Partner Insight: Cycles and Sustainability

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Partner Insight: Cycles and Sustainability

Royal London Asset Management’s Mike Fox, on where we might be in the economic cycle and what impact – if any – that has on his sustainable investing

"Our view is that we're in the latter stages of a bull market which began in 2009," says Mike Fox, RLAM's Head of Sustainable Investments and a veteran, multicycle sustainable investor. But he's not saying the end of the bull market is imminent.

"There's lots of liquidity around, and we are not where we were in 2007-2009, when the world was falling apart. There's enough caution out there, from enough people, that I don't think we're at the market top - though predictions can be dangerous."

"The latter stages of bull markets are often the most profitable but they're the most difficult as well in terms of timing," he says. "What typically happens in the last year or two is that you get a capitulation of the more downbeat views about how the world is evolving - that moment when the last bear becomes a bull."

"If in 12 months' time, inflation - or stagflation - has not proven to be a problem, the market  narrative may be that we can conquer anything: ‘If we can get through Covid, while saving the economy, what can possibly hurt us?' That might be the moment to really start worrying."

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Expensive assets

Asset prices are arguably already high, however, so how does that affect his investment decisions? "As assets get more expensive, you have to have much more conviction they can grow for longer," he says.

"It's fortunate that versus even 18 months ago, pre-pandemic, we do actually think that certain assets are much more likely to grow for much longer, following the pandemic's acceleration of various secular trends that we can see around us such as digitalisation. The increase in valuations is, we think, in some areas being offset by a genuine increase in prospects."

That belief relates to what Fox says was the pandemic's biggest surprise for investors. "I think the most valuable piece of information we could have all had in March 2020 was that in aggregate corporate profitability will be higher because of the pandemic. Which is a bit like a double take - when you write it down you've got to make sure you've not made a typo. Of course, the effect has been very mixed - technology and healthcare are much bigger and more profitable than airlines and restaurants - but it's a critical point and offers reassurance that some of the market movement may have been justified."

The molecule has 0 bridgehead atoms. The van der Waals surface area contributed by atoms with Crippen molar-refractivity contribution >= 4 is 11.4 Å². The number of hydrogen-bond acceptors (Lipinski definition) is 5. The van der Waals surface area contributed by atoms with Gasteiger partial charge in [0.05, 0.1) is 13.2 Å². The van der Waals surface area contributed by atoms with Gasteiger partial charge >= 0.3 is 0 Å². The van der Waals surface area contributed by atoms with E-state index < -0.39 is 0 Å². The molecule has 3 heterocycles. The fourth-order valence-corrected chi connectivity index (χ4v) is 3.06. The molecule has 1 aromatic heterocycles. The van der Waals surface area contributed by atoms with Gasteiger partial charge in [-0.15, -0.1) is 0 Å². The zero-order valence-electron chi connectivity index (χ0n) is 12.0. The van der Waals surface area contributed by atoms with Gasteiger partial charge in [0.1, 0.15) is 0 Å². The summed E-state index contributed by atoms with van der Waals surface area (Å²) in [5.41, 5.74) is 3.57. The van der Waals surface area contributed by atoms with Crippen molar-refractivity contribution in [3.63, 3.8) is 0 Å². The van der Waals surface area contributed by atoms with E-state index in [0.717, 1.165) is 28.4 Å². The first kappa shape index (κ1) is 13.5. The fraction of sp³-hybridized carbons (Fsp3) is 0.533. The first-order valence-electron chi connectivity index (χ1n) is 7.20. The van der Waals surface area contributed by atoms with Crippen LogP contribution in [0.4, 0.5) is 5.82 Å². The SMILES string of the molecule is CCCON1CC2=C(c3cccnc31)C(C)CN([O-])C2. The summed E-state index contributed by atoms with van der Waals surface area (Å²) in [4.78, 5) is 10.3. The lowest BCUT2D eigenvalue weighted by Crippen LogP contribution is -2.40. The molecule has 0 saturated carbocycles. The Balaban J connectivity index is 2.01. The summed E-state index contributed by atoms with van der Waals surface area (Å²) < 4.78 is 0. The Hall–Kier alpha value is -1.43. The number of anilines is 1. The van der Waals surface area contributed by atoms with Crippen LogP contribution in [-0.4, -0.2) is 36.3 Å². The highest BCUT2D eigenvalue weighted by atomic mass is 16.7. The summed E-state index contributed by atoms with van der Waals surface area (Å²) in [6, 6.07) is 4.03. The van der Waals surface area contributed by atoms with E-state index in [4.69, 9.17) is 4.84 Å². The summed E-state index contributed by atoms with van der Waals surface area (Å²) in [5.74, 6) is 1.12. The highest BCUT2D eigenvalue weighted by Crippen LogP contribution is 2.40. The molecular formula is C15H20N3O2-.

Fundamental forces

While government support has been vital to many industries, he thinks more fundamental economic forces are playing out. "If you think about what's happened with cloud computing, there is no business that we know of that has truly adopted technology to its optimum level - not one. Inertia is the biggest competitor to change and to deal with that you need dislocating events - and that's really that's what the pandemic was."

Chief technology officers who were thinking before the pandemic that ‘maybe I should adopt the cloud', he says, have now realised that migration is critical in terms of risk managing future disruptions, cutting costs, and facilitating the likely long-term swing towards more flexible working. Technology adoption could fuel productivity gains in a wider set of industries, he feels, aside from the benefit to tech firms.

Longer horizons

There are many shorter-term tail risks, including the advent of new Covid-19 variants, inflation, geopolitical risks and developments within China. "But taking a 10-20 year view, a whole bunch of industries are going to look very, very different. Society is likely to become much less carbon intensive, more healthcare oriented, and more digitised. In that timeline, market and economic cycles will turn but, in the end, we largely choose not to invest around those. We prefer to invest in what we think are these longer term environmental and social changes with a view that this will serve us better than trying to time things."

Click here to read how Mike Fox's team are building a more three-dimensional approach to sustainability to help seek out the less obvious investments in an increasingly crowded marketplace.

This post was funded by Royal London Asset Management.

For Professional Clients only, not suitable for Retail Clients. The views expressed are the contributor's own at the date of publication unless otherwise indicated, which are subject to change and are not investment advice.

INVESTMENT RISKS

Past performance is not a guide to future performance.

The value of investments and the income from them may go down as well as up and is not guaranteed. Investors may not get back the amount invested.

IMPORTANT INFORMATION

For Professional Clients only, not suitable for Retail Clients. This is a financial promotion and is not investment advice.

The views expressed are those of the author at the date of publication unless otherwise indicated, which are subject to change, and are not investment advice.

For more information on the sustainable funds range or the risks of investing, please refer to the relevant Prospectus or Key Investor Information Document (KIID), available via the relevant Fund Information page on www.rlam.co.uk.

Issued in December 2021 by Royal London Asset Management Limited, 55 Gracechurch Street, London, EC3V 0RL. Authorised and regulated by the Financial Conduct Authority, firm reference number 141665. A subsidiary of The Royal London Mutual Insurance Society Limited.

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